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Thursday, August 13, 2009

Neyer's Selling Swindle, I'm Buying

Posted By on Thu, Aug 13, 2009 at 10:21 AM


When the season's in the shitter and your team is so far removed from contention that it would take a set of Chris Bando goggles to even glimpse third place, you have to expand your interests if you want to stay semi-excited about your sad-sack losers. Sure, there's prospects that you hope to see, emerging everyday players who've held up their end of the bargain, hot dog races, fireworks, bobbleheads, and more. There's also the flotsam that washes onto the roster when injuries, demotions, cuts, and general ineptitude take their toll.

The Indians have now used over 20 different pitchers in relief this year, and that number is sure to climb. Can't remember most of them. Don't care to, actually.

Which is why I first shook my head at the news that the Indians had picked up R.J. Swindle off waivers. I didn't know much about him, considered him just another junk arm the Tribe would use to bide the time until the season mercifully comes to a close.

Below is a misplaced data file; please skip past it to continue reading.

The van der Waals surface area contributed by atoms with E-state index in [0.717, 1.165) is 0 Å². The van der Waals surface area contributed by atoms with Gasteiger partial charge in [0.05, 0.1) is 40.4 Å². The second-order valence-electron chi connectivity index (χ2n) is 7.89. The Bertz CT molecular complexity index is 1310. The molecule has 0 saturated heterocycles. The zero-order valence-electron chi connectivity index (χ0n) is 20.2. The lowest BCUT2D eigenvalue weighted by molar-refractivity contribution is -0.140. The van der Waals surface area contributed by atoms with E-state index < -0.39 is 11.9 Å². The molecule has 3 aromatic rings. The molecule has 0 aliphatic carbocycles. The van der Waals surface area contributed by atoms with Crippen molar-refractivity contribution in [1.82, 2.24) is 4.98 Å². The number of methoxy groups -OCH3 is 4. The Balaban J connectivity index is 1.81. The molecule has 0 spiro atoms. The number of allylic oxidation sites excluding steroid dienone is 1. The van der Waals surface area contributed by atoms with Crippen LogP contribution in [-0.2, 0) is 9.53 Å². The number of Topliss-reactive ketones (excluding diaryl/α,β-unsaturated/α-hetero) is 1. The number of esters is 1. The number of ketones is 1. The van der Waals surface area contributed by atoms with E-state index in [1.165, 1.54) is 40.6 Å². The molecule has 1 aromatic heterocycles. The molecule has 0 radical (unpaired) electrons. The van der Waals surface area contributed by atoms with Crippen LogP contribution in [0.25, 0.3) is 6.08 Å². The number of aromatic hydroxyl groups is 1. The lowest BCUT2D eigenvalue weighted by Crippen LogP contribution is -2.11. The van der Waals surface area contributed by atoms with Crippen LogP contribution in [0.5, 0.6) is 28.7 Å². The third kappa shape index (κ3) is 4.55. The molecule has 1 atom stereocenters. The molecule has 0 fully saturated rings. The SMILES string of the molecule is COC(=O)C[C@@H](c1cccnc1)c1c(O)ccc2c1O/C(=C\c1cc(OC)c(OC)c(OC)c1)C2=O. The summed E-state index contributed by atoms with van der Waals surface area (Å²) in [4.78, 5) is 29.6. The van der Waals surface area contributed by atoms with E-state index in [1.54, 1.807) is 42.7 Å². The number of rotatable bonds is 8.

Then I read Rob Neyer's blog about Swindle. We'll get to the actual baseball numbers in a second, but those aren't what grabbed my interest. This is:

Nashville's R.J. Swindle has been hammered in a couple of quick trials in the majors (first with the Phillies last season, then with the Brewers this season). But he's left-handed and he throws a pitch I don't think I've ever seen before, a sidearm curveball that clocks around 50 on the radar gun. You really have to see it to believe it, and I hope you get the chance (you should, based on Swindle's numbers anyway).


Anyone that throws a pitch slower than one of Doug Jones' many change-ups is definitely okay in my book.

Now the numbers, which, Neyers claims should allow Swindle a shot in the major leagues, be it here or somewhere else.

Does the Swindle have any sort of future? Obviously, the prospect mavens don't believe that he does. It seems that Cleveland's front office might disagree. I believe that anyone who can post a 1.43 ERA in 82 Triple-A innings — with superb K/BB and HR ratios — has a legitimate shot at being a useful reliever in the majors. No matter how hard he doesn't throw.

When your philosophy on accumulating pitchers in your organization goes from "Drafting and grooming" to "We screwed the drafting up royally" to "Wow, we have no pitching depth" to "Holy shit, let's just grab every pitcher we can and see what sticks" there's definitely room for a guy that throws a 50mph pitch.

Hell, that might be one of the most interesting things to happen to this club in a long time.

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